Cuts and Scrapes
Stop the bleeding.
Minor cuts and scrapes usually stop bleeding on their own. If they don’t, apply gentle pressure with a clean cloth or bandage. Hold the pressure continuously for 20 to 30 minutes. Don’t keep checking to see if the bleeding has stopped because this may damage or dislodge the fresh clot that’s forming and cause bleeding to resume. If the blood spurts or continues to flow after continuous pressure, seek medical assistance.
Clean the wound.
Rinse out the wound with clear water. Soap can irritate the wound, so try to keep it out of the actual wound. If dirt or debris remains in the wound after washing, use tweezers cleaned with alcohol to remove the particles. If debris remains embedded in the wound after cleaning, see your doctor. Thorough wound cleaning reduces the risk of tetanus. To clean the area around the wound, use soap and a washcloth. There’s no need to use hydrogen peroxide, iodine or an iodine-containing cleanser. These substances irritate living cells. If you choose to use them, don’t apply them directly on the wound.
Apply an antibiotic.
After you clean the wound, apply a thin layer of an antibiotic cream or ointment such as Neosporin or Polysporin to help keep the surface moist. The products don’t make the wound heal faster, but they can discourage infection and allow your body’s healing process to close the wound more efficiently. Certain ingredients in some ointments can cause a mild rash in some people. If a rash appears, stop using the ointment.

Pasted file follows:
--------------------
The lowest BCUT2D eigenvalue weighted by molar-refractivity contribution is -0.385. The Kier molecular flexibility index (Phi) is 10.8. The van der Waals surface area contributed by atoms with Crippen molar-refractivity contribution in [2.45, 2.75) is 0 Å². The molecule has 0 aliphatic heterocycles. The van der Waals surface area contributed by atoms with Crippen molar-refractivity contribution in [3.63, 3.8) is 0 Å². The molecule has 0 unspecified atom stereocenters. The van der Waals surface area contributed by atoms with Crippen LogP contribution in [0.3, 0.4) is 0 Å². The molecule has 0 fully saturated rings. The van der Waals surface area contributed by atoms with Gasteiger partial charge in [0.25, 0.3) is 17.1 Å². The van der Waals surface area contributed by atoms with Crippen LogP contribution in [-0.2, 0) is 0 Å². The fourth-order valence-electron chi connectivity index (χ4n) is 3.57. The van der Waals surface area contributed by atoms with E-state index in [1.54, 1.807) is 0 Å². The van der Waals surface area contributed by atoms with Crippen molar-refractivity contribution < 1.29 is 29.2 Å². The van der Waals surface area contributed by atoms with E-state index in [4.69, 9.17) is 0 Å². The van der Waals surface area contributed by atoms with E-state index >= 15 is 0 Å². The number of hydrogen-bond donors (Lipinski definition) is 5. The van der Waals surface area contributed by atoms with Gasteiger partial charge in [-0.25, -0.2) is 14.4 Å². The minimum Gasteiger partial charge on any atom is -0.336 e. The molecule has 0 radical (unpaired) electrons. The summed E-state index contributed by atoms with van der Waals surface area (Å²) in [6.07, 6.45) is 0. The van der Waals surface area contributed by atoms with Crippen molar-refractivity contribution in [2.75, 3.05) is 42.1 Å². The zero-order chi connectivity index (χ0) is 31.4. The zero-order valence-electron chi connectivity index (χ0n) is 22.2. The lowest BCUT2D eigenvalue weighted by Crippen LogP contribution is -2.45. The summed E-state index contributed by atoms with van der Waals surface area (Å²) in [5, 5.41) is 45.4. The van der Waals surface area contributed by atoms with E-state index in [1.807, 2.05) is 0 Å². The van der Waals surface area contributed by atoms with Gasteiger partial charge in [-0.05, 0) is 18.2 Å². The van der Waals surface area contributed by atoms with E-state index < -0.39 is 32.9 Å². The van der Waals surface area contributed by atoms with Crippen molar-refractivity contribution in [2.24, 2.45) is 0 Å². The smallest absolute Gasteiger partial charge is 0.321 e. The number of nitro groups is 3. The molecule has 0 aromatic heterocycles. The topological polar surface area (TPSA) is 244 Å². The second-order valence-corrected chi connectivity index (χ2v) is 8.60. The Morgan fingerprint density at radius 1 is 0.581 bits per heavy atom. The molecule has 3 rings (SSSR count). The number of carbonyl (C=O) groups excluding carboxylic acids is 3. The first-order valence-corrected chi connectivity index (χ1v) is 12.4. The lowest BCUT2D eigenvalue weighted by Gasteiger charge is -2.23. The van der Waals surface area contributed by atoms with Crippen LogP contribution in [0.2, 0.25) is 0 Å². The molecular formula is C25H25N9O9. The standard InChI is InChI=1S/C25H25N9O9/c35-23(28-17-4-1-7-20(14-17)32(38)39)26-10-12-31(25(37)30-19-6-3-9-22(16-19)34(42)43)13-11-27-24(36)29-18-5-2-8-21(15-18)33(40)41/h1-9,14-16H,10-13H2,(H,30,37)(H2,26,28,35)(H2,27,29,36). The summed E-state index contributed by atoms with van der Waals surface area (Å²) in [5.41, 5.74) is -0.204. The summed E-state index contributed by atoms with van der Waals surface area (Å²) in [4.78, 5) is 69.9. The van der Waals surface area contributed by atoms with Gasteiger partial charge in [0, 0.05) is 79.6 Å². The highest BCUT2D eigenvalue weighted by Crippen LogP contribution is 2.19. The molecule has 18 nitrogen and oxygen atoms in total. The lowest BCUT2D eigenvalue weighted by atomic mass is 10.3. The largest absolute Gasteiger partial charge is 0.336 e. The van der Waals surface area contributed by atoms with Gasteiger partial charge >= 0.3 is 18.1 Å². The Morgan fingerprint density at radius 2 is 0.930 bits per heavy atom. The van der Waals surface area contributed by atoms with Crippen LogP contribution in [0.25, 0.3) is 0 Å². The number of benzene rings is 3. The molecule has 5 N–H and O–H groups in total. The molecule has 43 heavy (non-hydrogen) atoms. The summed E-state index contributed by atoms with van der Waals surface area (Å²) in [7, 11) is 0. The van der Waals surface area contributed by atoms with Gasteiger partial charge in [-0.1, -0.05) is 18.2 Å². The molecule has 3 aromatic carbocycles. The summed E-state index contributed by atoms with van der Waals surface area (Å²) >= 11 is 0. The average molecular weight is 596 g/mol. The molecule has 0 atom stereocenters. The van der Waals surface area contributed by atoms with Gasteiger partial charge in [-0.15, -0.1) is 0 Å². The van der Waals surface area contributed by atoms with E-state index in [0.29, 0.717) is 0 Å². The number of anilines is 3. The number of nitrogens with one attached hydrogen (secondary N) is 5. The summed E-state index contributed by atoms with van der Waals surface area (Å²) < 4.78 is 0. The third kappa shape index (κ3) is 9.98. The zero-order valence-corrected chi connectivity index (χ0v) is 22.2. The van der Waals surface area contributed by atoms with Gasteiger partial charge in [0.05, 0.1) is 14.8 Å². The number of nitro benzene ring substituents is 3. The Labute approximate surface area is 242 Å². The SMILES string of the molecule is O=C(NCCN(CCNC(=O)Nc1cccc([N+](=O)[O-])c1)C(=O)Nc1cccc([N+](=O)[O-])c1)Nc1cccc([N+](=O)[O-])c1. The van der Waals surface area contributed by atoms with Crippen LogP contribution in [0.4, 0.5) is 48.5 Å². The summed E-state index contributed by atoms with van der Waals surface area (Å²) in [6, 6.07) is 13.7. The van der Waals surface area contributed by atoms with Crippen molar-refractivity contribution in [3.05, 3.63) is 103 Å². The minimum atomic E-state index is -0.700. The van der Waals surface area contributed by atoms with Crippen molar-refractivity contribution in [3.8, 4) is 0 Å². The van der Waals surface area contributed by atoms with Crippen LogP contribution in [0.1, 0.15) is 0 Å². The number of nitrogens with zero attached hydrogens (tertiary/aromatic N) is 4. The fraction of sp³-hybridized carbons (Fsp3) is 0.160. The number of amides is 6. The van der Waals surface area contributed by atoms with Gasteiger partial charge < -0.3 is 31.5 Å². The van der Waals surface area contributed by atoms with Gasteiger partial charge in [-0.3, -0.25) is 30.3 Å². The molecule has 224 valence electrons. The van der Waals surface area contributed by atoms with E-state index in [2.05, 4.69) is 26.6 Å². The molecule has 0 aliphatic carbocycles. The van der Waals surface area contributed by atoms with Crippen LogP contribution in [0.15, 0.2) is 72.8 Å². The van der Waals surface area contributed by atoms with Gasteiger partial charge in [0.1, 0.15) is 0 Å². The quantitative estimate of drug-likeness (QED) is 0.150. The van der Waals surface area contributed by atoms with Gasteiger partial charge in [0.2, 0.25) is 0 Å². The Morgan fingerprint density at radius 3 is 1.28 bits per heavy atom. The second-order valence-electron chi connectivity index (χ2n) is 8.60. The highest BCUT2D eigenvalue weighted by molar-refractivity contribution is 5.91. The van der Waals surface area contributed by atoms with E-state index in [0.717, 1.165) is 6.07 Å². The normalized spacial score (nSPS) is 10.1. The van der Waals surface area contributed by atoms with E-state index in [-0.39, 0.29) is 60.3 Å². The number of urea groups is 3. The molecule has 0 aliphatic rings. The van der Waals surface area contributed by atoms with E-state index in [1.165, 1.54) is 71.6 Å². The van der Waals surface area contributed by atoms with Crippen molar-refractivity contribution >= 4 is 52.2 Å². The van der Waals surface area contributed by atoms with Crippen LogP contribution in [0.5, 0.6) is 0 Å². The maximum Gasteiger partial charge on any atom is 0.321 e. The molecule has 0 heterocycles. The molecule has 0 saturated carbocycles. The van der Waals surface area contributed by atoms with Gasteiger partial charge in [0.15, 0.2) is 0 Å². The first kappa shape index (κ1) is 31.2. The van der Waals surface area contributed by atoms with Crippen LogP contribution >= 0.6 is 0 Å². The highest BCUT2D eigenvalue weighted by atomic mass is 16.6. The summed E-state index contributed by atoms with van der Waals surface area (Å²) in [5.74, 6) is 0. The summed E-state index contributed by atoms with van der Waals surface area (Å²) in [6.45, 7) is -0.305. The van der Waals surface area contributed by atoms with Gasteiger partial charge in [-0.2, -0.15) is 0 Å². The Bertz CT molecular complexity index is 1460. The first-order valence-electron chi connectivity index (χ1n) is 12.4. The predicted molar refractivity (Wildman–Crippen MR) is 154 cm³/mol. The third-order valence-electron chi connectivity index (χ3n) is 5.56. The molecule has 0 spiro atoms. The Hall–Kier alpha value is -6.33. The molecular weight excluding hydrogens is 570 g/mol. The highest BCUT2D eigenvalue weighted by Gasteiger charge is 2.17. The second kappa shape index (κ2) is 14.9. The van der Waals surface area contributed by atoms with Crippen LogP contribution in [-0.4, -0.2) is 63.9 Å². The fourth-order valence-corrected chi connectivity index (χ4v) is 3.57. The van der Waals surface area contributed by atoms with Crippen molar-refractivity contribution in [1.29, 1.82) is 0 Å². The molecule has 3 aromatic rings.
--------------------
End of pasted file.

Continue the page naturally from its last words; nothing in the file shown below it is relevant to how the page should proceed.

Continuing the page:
Cover the wound.
Bandages can help keep the wound clean and keep harmful bacteria out. After the wound has healed enough to make infection unlikely, exposure to the air will speed wound healing.
Change the dressing.
Change the dressing at least daily or whenever it becomes wet or dirty. If you’re allergic to the adhesive used in most bandages, switch to adhesive-free dressings or sterile gauze held in place with paper tape, gauze roll or a loosely applied elastic bandage. These supplies generally are available at pharmacies.
Get stitches for deep wounds.
A wound that cuts deeply through the skin or is gaping or jagged-edged and has fat or muscle protruding usually requires stitches. A strip or two of surgical tape may hold a minor cut together, but if you can’t easily close the mouth of the wound, see your doctor as soon as possible. Proper closure within a few hours minimizes the risk of infection.
Watch for signs of infection.
See your doctor if the wound isn’t healing or you notice any redness, drainage, warmth or swelling.
Get a tetanus shot.
Doctors recommend you get a tetanus shot every 10 years. If your wound is deep or dirty and your last shot was more than five years ago, your doctor may recommend a tetanus shot booster. Get the booster within 48 hours of the injury.